Invasive micropapillary carcinoma of the breast: a clinicopathologic study of 103 cases of an unusual and highly aggressive variant of breast carcinoma

Hasan Gokce, Merih Guray Durak, Mehmet Mustafa Akin, Tulay Canda, Pinar Balci, Hulya Ellidokuz, Binnaz Demirkan, Ilknur Bilkay Gorken, Ali Ibrahim Sevinc, Mehmet Ali Kocdor, Serdar Saydam, Omer Harmancioglu
Breast Journal 2013, 19 (4): 374-81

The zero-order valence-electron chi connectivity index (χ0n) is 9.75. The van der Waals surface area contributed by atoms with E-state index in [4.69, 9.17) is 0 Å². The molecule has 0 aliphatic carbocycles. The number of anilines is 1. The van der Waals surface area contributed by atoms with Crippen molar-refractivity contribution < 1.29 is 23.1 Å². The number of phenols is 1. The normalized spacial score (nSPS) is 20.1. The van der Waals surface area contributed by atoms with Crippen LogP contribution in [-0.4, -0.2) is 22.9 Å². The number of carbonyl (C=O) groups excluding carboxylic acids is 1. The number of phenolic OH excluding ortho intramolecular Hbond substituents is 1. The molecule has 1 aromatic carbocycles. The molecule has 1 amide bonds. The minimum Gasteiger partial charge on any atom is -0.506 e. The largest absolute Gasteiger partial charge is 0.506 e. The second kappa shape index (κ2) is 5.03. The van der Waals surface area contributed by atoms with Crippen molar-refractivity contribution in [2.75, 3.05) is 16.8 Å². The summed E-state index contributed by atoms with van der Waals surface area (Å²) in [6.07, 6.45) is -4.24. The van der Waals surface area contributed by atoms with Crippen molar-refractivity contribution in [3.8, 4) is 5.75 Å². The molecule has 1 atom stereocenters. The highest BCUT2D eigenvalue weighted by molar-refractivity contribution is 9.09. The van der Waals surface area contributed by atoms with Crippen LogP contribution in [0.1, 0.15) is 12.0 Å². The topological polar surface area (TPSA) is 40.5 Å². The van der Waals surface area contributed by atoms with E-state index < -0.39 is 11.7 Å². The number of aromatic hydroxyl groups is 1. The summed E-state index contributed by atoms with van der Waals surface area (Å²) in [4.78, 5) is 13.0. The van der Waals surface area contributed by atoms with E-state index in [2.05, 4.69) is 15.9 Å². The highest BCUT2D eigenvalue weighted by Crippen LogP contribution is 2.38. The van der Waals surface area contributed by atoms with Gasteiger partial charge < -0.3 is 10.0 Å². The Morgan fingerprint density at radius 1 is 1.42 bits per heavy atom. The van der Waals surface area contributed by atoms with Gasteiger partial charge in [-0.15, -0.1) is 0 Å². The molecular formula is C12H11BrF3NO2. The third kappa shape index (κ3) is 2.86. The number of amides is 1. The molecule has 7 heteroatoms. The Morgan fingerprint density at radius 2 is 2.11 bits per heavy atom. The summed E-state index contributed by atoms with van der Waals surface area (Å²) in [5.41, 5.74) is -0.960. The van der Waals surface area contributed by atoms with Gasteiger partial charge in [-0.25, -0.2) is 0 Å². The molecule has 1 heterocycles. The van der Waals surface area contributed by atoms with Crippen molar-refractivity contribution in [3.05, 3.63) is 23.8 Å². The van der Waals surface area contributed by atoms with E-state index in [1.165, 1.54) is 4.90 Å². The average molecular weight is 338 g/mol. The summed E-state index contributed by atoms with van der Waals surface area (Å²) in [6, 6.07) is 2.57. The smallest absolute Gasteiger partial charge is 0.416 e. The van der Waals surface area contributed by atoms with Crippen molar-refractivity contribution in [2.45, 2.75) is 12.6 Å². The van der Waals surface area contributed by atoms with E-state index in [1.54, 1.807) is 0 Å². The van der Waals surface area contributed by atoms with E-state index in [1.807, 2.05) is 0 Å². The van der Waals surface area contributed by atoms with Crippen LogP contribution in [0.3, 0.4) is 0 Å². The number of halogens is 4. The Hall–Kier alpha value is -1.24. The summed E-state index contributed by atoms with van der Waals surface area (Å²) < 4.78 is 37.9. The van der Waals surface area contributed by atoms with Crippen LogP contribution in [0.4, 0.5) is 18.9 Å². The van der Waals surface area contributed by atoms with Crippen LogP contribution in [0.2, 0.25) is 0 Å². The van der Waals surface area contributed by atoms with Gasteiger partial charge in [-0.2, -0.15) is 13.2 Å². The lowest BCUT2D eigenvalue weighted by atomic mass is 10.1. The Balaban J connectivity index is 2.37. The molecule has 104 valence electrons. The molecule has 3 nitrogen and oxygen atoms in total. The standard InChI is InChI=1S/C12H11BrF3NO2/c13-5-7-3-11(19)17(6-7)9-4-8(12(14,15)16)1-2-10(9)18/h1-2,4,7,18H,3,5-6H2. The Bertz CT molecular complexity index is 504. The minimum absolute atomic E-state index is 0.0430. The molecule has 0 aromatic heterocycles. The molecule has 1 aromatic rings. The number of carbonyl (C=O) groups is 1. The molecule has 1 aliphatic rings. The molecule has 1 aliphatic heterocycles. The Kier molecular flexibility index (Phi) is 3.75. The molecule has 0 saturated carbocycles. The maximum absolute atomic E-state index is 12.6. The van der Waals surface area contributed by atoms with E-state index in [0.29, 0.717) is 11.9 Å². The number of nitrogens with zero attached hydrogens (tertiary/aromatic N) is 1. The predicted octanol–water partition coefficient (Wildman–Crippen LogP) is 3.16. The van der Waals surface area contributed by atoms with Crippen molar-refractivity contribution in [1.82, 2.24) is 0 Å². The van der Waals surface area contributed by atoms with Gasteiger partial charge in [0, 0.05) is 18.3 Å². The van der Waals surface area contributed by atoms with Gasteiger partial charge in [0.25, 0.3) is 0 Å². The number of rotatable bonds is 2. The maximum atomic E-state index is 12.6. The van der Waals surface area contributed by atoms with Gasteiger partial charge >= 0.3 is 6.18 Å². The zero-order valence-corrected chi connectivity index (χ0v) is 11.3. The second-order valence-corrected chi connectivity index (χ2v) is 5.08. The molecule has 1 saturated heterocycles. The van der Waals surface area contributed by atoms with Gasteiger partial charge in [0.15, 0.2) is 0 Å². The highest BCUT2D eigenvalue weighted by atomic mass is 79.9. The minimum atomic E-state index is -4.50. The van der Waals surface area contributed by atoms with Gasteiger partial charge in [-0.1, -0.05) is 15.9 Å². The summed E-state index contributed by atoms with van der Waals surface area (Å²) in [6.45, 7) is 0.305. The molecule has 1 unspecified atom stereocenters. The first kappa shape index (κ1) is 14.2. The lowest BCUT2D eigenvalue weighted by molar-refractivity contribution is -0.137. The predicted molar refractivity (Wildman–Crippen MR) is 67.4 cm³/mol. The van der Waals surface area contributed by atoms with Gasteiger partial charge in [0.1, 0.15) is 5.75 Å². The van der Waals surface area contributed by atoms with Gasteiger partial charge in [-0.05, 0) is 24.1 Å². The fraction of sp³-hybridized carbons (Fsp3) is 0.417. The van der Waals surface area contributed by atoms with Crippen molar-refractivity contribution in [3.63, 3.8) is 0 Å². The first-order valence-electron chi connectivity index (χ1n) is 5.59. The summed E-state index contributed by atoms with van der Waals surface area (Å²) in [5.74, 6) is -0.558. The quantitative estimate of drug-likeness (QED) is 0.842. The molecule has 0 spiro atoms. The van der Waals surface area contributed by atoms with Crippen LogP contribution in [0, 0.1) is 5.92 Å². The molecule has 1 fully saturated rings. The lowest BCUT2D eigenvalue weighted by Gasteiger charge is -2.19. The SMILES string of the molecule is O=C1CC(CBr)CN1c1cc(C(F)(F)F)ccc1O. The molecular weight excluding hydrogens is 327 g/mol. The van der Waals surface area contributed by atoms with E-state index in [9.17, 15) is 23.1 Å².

Invasive micropapillary carcinoma (IMPC) of the breast is an uncommon, highly aggressive breast cancer that may occur in pure and mixed forms. Our aim in this study is to investigate the relationship between clinical, histopathologic, and immunohistochemical features of pure and mixed IMPC cases diagnosed and treated at our institution. One hundred and three IMPC cases diagnosed at our institution over a period of 19 years have been selected. Clinical, histopathologic features, as well as hormone status and c-erb-B2 overexpression of tumors were re-evaluated. Mann-Whitney U, chi-squared, Kaplan-Meier, and Fisher's exact tests were used for statistical analyses. Results were considered to be significant at p < 0.05. Twenty cases (19.4%) were pure, and 83 cases (80.6%) were mixed IMPC. The most common nonmicropapillary invasive carcinoma component in mixed cases was invasive ductal carcinoma (IDC; 78.3%). Progesterone receptor was significantly less positive in pure IMPC cases (p = 0.031). There was no statistically significant difference between the two groups, in terms of mean age of the patients (53.0 versus 52.8), mean tumor size (26.6 mm versus 27.7 mm), presence of high-grade tumor (p = 0.631), presence of sentinel lymph node (SN) metastasis (p = 1.000), axillary lymph node metastasis (p = 1.000), lymphatic invasion (p = 1.000) and blood vessel invasion (p = 0.475), c-erbB-2 overexpression of tumor cells (p = 0.616), distant metastasis (p = 0.549), or overall survival (p = 0.759). The local recurrence rate of the two groups was not statistically significant either (16.7% versus 4.3%). However, local recurrence was detected 12% more commonly (p = 0.100), and ~8 months earlier (p = 0.967) in pure IMPC cases, compared to mixed cases. In addition, presence of local recurrence was found to be statistically significantly associated with estrogen receptor (ER) status (p = 0.004), progesterone receptor (PR) status (p = 0.001), and c-erb-B2 overexpression (p = 0.016) in all patients. Overall survival rate was significantly associated with ER staining of the tumor (log-rank = 0.028). Our findings suggest that hormone receptor negativity may explain the more aggressive behavior of pure IMPC compared to mixed cases. Besides, longer survival period of patients with ER positivity, and the relationship of hormone status and c-erb-B2 overexpression and local recurrence further support favorable prognostic value of hormone receptors in invasive breast cancer.

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